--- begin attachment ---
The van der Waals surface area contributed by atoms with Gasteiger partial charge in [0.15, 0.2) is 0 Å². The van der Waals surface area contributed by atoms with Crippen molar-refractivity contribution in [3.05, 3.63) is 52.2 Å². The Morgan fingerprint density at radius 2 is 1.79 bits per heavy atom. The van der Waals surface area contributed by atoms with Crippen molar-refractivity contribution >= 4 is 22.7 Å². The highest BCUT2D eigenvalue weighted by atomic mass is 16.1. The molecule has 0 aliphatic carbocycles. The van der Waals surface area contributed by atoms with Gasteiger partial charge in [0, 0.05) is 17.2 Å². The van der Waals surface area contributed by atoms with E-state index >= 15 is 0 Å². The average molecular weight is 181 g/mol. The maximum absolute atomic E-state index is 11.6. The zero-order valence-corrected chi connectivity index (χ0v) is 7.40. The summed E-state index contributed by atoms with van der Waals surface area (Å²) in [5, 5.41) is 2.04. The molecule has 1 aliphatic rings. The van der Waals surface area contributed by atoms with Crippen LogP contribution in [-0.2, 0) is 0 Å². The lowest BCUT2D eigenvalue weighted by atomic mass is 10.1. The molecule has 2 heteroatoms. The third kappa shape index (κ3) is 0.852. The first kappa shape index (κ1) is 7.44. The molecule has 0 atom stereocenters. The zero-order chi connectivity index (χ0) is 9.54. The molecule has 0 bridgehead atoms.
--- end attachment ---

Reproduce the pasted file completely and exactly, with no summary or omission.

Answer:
The van der Waals surface area contributed by atoms with Gasteiger partial charge in [0.15, 0.2) is 0 Å². The van der Waals surface area contributed by atoms with Crippen molar-refractivity contribution in [3.05, 3.63) is 52.2 Å². The Morgan fingerprint density at radius 2 is 1.79 bits per heavy atom. The van der Waals surface area contributed by atoms with Crippen molar-refractivity contribution >= 4 is 22.7 Å². The highest BCUT2D eigenvalue weighted by atomic mass is 16.1. The molecule has 0 aliphatic carbocycles. The van der Waals surface area contributed by atoms with Gasteiger partial charge in [0, 0.05) is 17.2 Å². The van der Waals surface area contributed by atoms with E-state index >= 15 is 0 Å². The average molecular weight is 181 g/mol. The maximum absolute atomic E-state index is 11.6. The zero-order valence-corrected chi connectivity index (χ0v) is 7.40. The summed E-state index contributed by atoms with van der Waals surface area (Å²) in [5, 5.41) is 2.04. The molecule has 1 aliphatic rings. The van der Waals surface area contributed by atoms with Crippen LogP contribution in [-0.2, 0) is 0 Å². The lowest BCUT2D eigenvalue weighted by atomic mass is 10.1. The molecule has 2 heteroatoms. The third kappa shape index (κ3) is 0.852. The first kappa shape index (κ1) is 7.44. The molecule has 0 atom stereocenters. The zero-order chi connectivity index (χ0) is 9.54. The molecule has 0 bridgehead atoms.